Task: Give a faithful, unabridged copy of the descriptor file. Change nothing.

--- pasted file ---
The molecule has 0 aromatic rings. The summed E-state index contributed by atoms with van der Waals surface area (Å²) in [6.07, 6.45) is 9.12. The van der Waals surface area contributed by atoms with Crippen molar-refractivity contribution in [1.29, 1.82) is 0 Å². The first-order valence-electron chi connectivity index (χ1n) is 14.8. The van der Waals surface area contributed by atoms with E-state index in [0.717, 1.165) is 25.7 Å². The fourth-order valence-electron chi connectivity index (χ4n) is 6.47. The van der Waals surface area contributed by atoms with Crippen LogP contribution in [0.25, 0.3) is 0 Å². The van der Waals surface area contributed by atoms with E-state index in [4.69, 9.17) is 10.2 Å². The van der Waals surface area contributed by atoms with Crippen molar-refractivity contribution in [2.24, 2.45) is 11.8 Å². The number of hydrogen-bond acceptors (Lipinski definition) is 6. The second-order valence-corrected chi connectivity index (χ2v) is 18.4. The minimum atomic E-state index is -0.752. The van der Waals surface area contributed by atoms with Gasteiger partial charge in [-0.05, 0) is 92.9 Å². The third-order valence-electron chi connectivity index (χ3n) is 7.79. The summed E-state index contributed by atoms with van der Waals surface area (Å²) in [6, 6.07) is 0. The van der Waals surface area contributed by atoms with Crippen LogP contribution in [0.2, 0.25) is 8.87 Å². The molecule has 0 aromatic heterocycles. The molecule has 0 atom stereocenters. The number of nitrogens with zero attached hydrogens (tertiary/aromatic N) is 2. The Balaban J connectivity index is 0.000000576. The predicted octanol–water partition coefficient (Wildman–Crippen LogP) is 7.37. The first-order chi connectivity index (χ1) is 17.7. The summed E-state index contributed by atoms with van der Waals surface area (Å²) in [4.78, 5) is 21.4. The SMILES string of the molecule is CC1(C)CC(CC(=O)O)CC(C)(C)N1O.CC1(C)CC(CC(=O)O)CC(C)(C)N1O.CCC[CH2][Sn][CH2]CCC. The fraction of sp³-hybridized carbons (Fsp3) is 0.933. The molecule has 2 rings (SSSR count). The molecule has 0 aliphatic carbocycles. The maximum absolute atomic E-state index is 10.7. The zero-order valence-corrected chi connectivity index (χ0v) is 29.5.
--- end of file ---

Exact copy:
The molecule has 0 aromatic rings. The summed E-state index contributed by atoms with van der Waals surface area (Å²) in [6.07, 6.45) is 9.12. The van der Waals surface area contributed by atoms with Crippen molar-refractivity contribution in [1.29, 1.82) is 0 Å². The first-order valence-electron chi connectivity index (χ1n) is 14.8. The van der Waals surface area contributed by atoms with E-state index in [0.717, 1.165) is 25.7 Å². The fourth-order valence-electron chi connectivity index (χ4n) is 6.47. The van der Waals surface area contributed by atoms with Crippen LogP contribution in [0.25, 0.3) is 0 Å². The van der Waals surface area contributed by atoms with E-state index in [4.69, 9.17) is 10.2 Å². The van der Waals surface area contributed by atoms with Crippen molar-refractivity contribution in [2.24, 2.45) is 11.8 Å². The number of hydrogen-bond acceptors (Lipinski definition) is 6. The second-order valence-corrected chi connectivity index (χ2v) is 18.4. The minimum atomic E-state index is -0.752. The van der Waals surface area contributed by atoms with Gasteiger partial charge in [-0.05, 0) is 92.9 Å². The third-order valence-electron chi connectivity index (χ3n) is 7.79. The summed E-state index contributed by atoms with van der Waals surface area (Å²) in [6, 6.07) is 0. The van der Waals surface area contributed by atoms with Crippen LogP contribution in [0.2, 0.25) is 8.87 Å². The molecule has 0 aromatic heterocycles. The molecule has 0 atom stereocenters. The number of nitrogens with zero attached hydrogens (tertiary/aromatic N) is 2. The Balaban J connectivity index is 0.000000576. The predicted octanol–water partition coefficient (Wildman–Crippen LogP) is 7.37. The first-order chi connectivity index (χ1) is 17.7. The summed E-state index contributed by atoms with van der Waals surface area (Å²) in [4.78, 5) is 21.4. The SMILES string of the molecule is CC1(C)CC(CC(=O)O)CC(C)(C)N1O.CC1(C)CC(CC(=O)O)CC(C)(C)N1O.CCC[CH2][Sn][CH2]CCC. The fraction of sp³-hybridized carbons (Fsp3) is 0.933. The molecule has 2 rings (SSSR count). The molecule has 0 aliphatic carbocycles. The maximum absolute atomic E-state index is 10.7. The zero-order valence-corrected chi connectivity index (χ0v) is 29.5.